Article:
He was one of Nigeria’s finest novelist and playwright. Renowned Nigerian author, Elechi Amadi, best known for his work “The Concubine”, which pictured the culture of marriage and forbidden traditions and was originally published in 1966, has died this Thursday, aged 82. A loss to Nigeria and Africa as much as to the world lamented President Buhari in a statement.
Elechi Amadi died in Port Harcourt after a protracted illness occasioned by multiple organ failure. The report also said that the Rivers State government had concluded arrangements to fly him overseas for medical treatment, but that his condition deteriorated between Monday and Tuesday. He passed on in a private clinic in the New Government Reservation Area of Port Harcourt on Wednesday.
Amadi hails from the first generation of Nigerian writers, in the league of the likes of Chinua Achebe, JP Clark, Cyprian Ekwensi and Christopher Okigbo. Many Nigerians grew up reading his first novel “The Concubine”, which focuses on love in a southern village, and how it came into conflict with traditional life. He will best be remembered for the way he portrayed life in rural Nigeria and for the convoluted plots and changing views in his novels.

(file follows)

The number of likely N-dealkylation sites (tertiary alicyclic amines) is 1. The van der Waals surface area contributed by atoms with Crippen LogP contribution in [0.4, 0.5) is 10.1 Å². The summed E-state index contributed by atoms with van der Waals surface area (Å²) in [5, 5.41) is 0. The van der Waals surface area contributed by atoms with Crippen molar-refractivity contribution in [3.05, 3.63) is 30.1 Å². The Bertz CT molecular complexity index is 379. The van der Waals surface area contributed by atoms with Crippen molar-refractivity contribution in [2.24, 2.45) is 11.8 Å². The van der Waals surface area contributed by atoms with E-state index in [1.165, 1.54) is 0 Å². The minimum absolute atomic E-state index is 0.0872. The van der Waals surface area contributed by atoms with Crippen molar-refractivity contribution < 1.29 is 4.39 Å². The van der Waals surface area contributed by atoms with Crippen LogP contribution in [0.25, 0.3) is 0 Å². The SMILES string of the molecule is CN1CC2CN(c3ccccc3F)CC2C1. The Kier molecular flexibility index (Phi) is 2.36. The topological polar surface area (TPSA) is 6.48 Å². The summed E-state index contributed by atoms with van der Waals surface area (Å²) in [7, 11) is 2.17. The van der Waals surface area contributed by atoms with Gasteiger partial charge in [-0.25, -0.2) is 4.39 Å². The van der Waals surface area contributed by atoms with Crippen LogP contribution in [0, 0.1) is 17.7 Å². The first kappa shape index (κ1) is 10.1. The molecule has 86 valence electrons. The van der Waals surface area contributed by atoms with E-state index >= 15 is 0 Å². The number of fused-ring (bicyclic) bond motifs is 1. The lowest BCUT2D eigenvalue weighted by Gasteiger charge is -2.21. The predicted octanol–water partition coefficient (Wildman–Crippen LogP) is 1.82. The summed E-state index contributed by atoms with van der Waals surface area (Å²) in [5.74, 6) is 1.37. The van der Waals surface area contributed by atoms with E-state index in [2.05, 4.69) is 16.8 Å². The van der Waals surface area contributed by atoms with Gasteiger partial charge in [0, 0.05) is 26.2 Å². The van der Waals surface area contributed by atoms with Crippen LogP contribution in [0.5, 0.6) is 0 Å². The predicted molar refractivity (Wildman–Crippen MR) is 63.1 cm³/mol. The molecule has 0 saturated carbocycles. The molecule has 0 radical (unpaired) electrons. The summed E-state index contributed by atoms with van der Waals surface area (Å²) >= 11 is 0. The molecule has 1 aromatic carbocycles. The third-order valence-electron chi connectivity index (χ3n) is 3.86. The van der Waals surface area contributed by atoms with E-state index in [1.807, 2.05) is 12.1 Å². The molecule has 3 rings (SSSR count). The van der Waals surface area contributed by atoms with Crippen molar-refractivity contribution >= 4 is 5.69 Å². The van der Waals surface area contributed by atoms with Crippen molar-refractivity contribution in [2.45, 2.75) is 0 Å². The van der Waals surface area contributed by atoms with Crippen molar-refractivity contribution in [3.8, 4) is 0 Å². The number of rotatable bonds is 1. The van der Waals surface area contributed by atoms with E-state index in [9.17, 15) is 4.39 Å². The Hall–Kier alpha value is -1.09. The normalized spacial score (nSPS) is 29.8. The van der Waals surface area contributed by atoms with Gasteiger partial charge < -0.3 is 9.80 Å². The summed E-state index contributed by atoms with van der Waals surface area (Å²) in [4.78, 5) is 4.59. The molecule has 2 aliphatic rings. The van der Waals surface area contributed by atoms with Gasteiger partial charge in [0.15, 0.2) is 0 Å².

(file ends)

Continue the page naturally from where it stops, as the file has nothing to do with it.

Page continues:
Born on May 12th 1934, in Aluu in the Ikwerre local government area of Rivers State, Elechi Amadi attended the University of Ibadan (1955–59), where he obtained a degree in Physics and Mathematics. Amadi served as an officer in the Nigerian military at a turbulent time, during the 1967-1970 civil war, when the military put down an attempt to create an independent state in the east. It spawned Amadi’s only non-fiction work, “Sunset at Biafra”, in 1973, detailing his experiences during the war.
Some of his other works are “The Great Ponds”, “Isiburu”, “Dance of Johannesburg”, “Peppersoup”, “The Road to Ibadan”, “The Slave”, “Estrangement”, and “The Woman of Calabar”. He has been writer-in-residence and lecturer at Rivers State College of Education, where he has also been Dean of Arts, Head of the Literature department and Director of General Studies.
In paying homage to the Man of Letters, “visionary and venerated elder who dedicated his life to values of peace, equality, dignity and the reading culture in Nigeria”, the President affirmed that the outpouring of grief and tribute across Nigeria and beyond was a testament of the high degree of respect and acceptance Amadi commanded around the world.